The Glynn County Board of Elections voted to take no action on a challenge from a state representative to the eligibility of 262 registered voters.

Georgia law allows a registered voter to challenge the eligibility of another voter if probable cause can be shown that the voter does not meet the qualifications to vote.

Rep. Jeff Jones, R-St. Simons Island, based his challenge on the voters’ residency. He brought to the board’s attention data produced by Mark Davis, Derek Somerville and a Texas-based organization called True the Vote, he explained.

The residences listed on voter registration records were compared to the U.S. Postal Service’s national change of address database, Jones said. After making a “sincere” effort to filter out military service members and students, he said as many as 262 voters registered in Glynn County have filed change of address forms in other locations, many out of state.

Board members entered a closed session to discuss potential litigation, emerging roughly 45 minutes later to rule that Jones’ evidence did not constitute probable cause to launch an investigation into the 262 voters’ registration information.

Board member Keith Rustin and Chair Patty Gibson did not believe his evidence was convincing enough to undertake the task in the middle of a runoff election. Even if they wanted to, Gibson said the board was bound by a federal law which prevents them from altering voter rolls within 90 days of an election.

Board member Sandy Dean voted against the motion to reject Jones’ challenge, stating the board needed more data to make any decisions on the matter. Tommy Clark and Patricia Featherstone, the remaining members of the board, were absent from Tuesday’s meeting. Gibson and Rustin are Democrats while Dean and Featherstone are Republicans. Clark was appointed by the county commission.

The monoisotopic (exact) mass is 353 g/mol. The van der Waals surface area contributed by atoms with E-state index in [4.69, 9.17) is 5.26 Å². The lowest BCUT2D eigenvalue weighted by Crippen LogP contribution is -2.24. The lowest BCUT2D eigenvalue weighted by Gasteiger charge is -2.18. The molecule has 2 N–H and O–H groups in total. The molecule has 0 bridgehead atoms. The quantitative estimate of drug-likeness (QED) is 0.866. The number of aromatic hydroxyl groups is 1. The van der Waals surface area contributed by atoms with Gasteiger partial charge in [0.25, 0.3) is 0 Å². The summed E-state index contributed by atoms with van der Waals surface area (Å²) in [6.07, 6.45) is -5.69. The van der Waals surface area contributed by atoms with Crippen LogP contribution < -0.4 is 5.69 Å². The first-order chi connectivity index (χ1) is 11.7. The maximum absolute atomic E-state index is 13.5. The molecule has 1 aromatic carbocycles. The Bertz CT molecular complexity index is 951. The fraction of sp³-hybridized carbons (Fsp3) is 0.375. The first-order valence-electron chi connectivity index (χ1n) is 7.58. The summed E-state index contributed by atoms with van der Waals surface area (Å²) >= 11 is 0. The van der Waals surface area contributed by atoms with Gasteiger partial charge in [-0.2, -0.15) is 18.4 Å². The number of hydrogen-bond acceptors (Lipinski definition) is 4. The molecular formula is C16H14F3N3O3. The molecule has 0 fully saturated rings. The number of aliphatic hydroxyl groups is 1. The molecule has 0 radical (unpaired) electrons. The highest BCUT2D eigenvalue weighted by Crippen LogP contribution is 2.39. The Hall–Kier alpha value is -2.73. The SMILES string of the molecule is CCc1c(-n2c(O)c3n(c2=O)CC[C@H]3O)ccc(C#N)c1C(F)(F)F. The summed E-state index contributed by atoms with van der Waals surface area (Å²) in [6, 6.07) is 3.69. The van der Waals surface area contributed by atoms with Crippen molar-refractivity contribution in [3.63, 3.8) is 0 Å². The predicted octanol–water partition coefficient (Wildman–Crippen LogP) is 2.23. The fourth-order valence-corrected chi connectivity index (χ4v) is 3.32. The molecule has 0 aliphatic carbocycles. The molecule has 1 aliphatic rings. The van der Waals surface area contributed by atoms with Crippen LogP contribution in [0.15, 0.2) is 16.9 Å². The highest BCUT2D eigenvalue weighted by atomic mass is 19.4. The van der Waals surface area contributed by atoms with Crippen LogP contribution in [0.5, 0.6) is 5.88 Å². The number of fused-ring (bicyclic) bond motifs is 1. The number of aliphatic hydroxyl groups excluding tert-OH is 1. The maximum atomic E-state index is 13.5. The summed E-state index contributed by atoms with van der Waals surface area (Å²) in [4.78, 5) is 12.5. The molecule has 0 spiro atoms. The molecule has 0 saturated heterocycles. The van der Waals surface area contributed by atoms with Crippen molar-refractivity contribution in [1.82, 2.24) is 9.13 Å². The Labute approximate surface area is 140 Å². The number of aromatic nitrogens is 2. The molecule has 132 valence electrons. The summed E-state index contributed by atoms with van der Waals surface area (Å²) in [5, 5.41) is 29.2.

Jones said after the meeting that he was simply bringing the matter to the board’s attention and hoped they would begin investigating the suspect registrations after the Jan. 5 runoff elections.

“It’s important that the board takes the data provided and looks at it themselves,” Jones said.

While the board would not have been able to remove anyone from the voter rolls until after the runoff election, he said other options were available.

“If they’d gone through the process scrutinizing these people, they could have flagged them as provisional ballots until after the election,” Jones said after the meeting.

During the board’s closed session discussion, Jones said he did not consider the effort an attempt at voter suppression but a good-faith move to ensure only legal votes are counted in the state.

Earlier this month, True The Vote announced it would be submitting challenges to over 360,000 registered voters across the state. The organization enlisted the help of Derek Somerville of Forsyth County and Mark Davis of Gwinnett County to lead a statewide effort.

The organization also offered legal assistance to those bringing eligibility challenges in response to a statement from the American Civil Liberties Union of Georgia condemning the initiative.

The Cobb County Elections Board rejected a similar challenge last week, according to the ACLU.

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